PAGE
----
At exactly 12:59 p.m. on Sunday, for one minute, the streets of Manhattan between Central Park West and the United Nations were silent. Softly at first, a rumble began to travel through the crowd before becoming the deafening roar of over 310,000 protestors shouting their demands for climate action.
Suddenly, Central Park West was filled with drumming, whistles and the chants of “Hey, Obama, we don’t want no climate drama!” Busloads of college students rolled in, followed by faith groups, political groups, babies and grandfathers. A small boy stood by the road blowing into a vuvuzela and wearing a sign with the words “sledding on grass isn’t fun.” Notables such as United Nations Secretary General Ban Ki-Moon, ex-Vice President Al Gore and actor Leonardo DeCaprio were present among the sea of protestors.
By around 11:00 a.m., Chelsea Watson, vice-president of the Yale Student Environmental Coalition, estimated that over 100 Yale students had arrived at the intersection of 70th Street and Central Park West, the block designated by Climate March organizers for Yale Students to congregate for the march. Half an hour later, YSEC buses carrying an additional 150 students joined the group, as did a bus of students from the Slifka Center. Flanking the undergraduates were members of the Yale School of Forestry and Environmental Studies, as well as a group of Yale College alumni.
YSEC worked for over a month to coordinate transport of students, painting of signs and logistics for the day of the protest, said Daniel Leibovic, the president of YSEC. The section of the march designated for college students spanned over 10 city blocks.
On Tuesday the U.N. Climate Summit will be held in New York City, which is expected to draw leaders from around the world. The U.N.’s New York Headquarters were the destination of Sunday’s march. the goal of which was pushing leaders to take binding, effective actions towards ameliorating climate change.
“This is a landmark moment, and we’re actually making history right now,” said Riddhima Yadav ’18, a member of YSEC who attended the march. “We’re getting a chance to say what we want, because it’s our future, and it’s the future of our generation.”
Yadav is scheduled to speak on a Monday panel in New York called “Leader’s Forum on Women Leading the Way: Raising Ambition for Climate Action.” The panel will be co-hosted by U.N. Women, a U.N. focus group on women’s issues, and the Mary Robinson Foundation, a center for climate change education and advocacy. She said she is the youngest panelist in a distinguished group that includes former presidents and prime ministers. Earlier this week, a declaration co-authored by Yadav and YSEC showing Yale’s support for the movement was circulated throughout the Yale community for students to sign. Yadav plans to hand it off to U.N. officials at the conference.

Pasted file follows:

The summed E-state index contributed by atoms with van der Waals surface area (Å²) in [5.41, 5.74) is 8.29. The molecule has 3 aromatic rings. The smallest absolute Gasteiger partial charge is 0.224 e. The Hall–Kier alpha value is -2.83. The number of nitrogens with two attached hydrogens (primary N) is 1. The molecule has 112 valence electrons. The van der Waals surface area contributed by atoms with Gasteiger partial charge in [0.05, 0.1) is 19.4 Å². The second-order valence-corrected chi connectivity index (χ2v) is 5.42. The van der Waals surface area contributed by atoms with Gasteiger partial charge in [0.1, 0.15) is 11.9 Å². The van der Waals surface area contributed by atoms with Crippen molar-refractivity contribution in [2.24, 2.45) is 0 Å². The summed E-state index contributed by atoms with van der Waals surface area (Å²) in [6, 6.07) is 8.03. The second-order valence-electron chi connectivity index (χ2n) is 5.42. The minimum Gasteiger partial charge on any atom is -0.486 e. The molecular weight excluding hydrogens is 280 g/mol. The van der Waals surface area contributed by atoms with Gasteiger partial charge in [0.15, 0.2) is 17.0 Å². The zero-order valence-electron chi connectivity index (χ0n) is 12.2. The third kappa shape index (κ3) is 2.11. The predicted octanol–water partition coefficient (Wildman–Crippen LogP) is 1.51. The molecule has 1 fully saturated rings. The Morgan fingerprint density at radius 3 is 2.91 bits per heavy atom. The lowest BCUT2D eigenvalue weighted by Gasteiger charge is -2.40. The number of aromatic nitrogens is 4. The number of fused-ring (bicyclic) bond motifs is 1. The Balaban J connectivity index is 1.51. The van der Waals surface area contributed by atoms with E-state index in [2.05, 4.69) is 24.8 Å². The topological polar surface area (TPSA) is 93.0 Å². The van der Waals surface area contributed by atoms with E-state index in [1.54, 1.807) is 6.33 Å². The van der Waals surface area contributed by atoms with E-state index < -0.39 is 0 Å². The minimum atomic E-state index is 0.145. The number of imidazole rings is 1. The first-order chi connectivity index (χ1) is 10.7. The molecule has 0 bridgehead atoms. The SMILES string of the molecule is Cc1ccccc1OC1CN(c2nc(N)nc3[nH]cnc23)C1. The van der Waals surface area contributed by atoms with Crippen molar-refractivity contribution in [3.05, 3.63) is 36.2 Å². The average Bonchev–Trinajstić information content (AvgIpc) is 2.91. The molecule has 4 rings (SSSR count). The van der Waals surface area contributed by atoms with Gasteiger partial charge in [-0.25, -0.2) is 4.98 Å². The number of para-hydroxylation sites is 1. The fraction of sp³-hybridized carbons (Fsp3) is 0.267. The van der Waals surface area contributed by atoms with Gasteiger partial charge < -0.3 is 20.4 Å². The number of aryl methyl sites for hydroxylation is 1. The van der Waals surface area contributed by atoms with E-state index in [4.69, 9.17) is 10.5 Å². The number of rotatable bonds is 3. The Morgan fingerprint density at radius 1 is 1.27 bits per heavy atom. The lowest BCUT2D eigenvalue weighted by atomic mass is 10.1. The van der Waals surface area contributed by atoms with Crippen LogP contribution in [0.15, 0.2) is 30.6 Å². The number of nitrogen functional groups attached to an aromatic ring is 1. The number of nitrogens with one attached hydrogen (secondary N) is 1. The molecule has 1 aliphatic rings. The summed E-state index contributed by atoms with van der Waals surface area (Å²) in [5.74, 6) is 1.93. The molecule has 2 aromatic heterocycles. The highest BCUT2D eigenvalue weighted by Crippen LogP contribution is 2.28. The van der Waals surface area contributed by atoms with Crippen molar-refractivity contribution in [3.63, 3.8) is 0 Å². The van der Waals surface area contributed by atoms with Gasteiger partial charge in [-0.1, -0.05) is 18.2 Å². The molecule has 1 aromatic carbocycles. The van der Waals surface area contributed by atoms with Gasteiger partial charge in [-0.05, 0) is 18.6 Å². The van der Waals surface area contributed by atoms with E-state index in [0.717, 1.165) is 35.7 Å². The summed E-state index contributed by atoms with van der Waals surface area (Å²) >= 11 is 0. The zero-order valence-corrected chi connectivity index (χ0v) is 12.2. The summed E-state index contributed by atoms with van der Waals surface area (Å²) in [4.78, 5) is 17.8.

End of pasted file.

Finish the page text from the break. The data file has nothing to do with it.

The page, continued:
“[This march] is one of the best ways we can utilize our people power to show the politicians and dignitaries that they don’t have anything to fear from corporations [ignoring climate change],” said Daniel Leibovic, president of YSEC, minutes before the march began. “They have everything to gain by supporting what everyone in the world supports.”
Leibovic added that the diversity of groups at the march is the biggest testament to the country’s common interest in working to combat climate change.
“It’s just incredible to be here with so many people from all over the place who all care about this issue so much,” said Phoebe Chatfield ’18, who came to New York on Saturday to attend a student youth convergence on how to organize on-campus environmental movements.
Chatfield was one of seven freshmen who attended the conference Saturday, along with upperclassman Watson, Gabe Rissman ’17, a member of Fossil Free Yale, and Alexandra Barlowe ’17, one of the scheduled speakers.
Watson said that the conference featured lectures, workshops and speakers, with a focus on student divestment movements.
“I really feel like whenever I’m with a lot of other people who care about the climate, it always energizes me to work harder,” said Max Weinreich ’16, a member of Fossil Free Yale.
Weinreich added that past climate protests he attended made him feel much more empowered to work for positive change in the environmental movement. “There are so many people here today. We’re all saying that it’s not okay anymore, and it’s great to be a part of that,” said Nathan Lobel ’17, a member of Fossil Free Yale.
The People’s Climate March was the most well-attended climate protest in history.
Correction: Sept. 23
A previous version of this article misspelled the name of YSEC president Daniel Leibovic.